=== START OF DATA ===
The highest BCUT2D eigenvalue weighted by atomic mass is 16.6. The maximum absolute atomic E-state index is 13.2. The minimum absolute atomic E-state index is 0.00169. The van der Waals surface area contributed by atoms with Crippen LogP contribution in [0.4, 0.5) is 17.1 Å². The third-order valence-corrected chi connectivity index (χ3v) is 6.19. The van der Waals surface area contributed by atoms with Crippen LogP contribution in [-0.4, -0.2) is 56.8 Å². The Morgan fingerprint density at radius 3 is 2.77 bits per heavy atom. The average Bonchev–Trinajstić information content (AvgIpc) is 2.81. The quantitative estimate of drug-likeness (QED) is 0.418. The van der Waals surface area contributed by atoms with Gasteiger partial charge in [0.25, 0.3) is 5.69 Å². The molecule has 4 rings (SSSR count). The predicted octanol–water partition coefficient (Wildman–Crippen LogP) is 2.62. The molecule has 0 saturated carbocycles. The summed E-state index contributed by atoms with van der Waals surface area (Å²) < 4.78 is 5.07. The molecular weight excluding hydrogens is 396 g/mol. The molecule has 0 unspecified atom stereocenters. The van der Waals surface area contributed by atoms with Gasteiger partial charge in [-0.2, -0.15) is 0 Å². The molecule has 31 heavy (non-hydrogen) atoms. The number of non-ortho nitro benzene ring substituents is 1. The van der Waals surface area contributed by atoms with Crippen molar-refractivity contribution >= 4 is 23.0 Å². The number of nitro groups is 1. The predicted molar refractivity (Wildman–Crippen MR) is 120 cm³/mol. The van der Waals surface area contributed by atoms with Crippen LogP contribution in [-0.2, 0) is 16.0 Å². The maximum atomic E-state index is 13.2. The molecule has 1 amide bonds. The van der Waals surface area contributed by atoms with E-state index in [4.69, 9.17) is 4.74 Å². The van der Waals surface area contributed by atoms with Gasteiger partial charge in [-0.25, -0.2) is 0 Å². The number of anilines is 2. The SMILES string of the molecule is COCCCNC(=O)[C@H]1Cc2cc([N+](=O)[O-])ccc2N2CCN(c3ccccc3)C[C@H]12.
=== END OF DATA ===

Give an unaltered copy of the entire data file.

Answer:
The highest BCUT2D eigenvalue weighted by atomic mass is 16.6. The maximum absolute atomic E-state index is 13.2. The minimum absolute atomic E-state index is 0.00169. The van der Waals surface area contributed by atoms with Crippen LogP contribution in [0.4, 0.5) is 17.1 Å². The third-order valence-corrected chi connectivity index (χ3v) is 6.19. The van der Waals surface area contributed by atoms with Crippen LogP contribution in [-0.4, -0.2) is 56.8 Å². The Morgan fingerprint density at radius 3 is 2.77 bits per heavy atom. The average Bonchev–Trinajstić information content (AvgIpc) is 2.81. The quantitative estimate of drug-likeness (QED) is 0.418. The van der Waals surface area contributed by atoms with Gasteiger partial charge in [0.25, 0.3) is 5.69 Å². The molecule has 4 rings (SSSR count). The predicted octanol–water partition coefficient (Wildman–Crippen LogP) is 2.62. The molecule has 0 saturated carbocycles. The summed E-state index contributed by atoms with van der Waals surface area (Å²) < 4.78 is 5.07. The molecular weight excluding hydrogens is 396 g/mol. The molecule has 0 unspecified atom stereocenters. The van der Waals surface area contributed by atoms with Gasteiger partial charge in [-0.2, -0.15) is 0 Å². The molecule has 31 heavy (non-hydrogen) atoms. The number of non-ortho nitro benzene ring substituents is 1. The van der Waals surface area contributed by atoms with Crippen molar-refractivity contribution >= 4 is 23.0 Å². The number of nitro groups is 1. The predicted molar refractivity (Wildman–Crippen MR) is 120 cm³/mol. The van der Waals surface area contributed by atoms with Crippen LogP contribution in [-0.2, 0) is 16.0 Å². The maximum atomic E-state index is 13.2. The molecule has 1 amide bonds. The van der Waals surface area contributed by atoms with E-state index in [4.69, 9.17) is 4.74 Å². The van der Waals surface area contributed by atoms with Gasteiger partial charge in [-0.25, -0.2) is 0 Å². The number of anilines is 2. The SMILES string of the molecule is COCCCNC(=O)[C@H]1Cc2cc([N+](=O)[O-])ccc2N2CCN(c3ccccc3)C[C@H]12.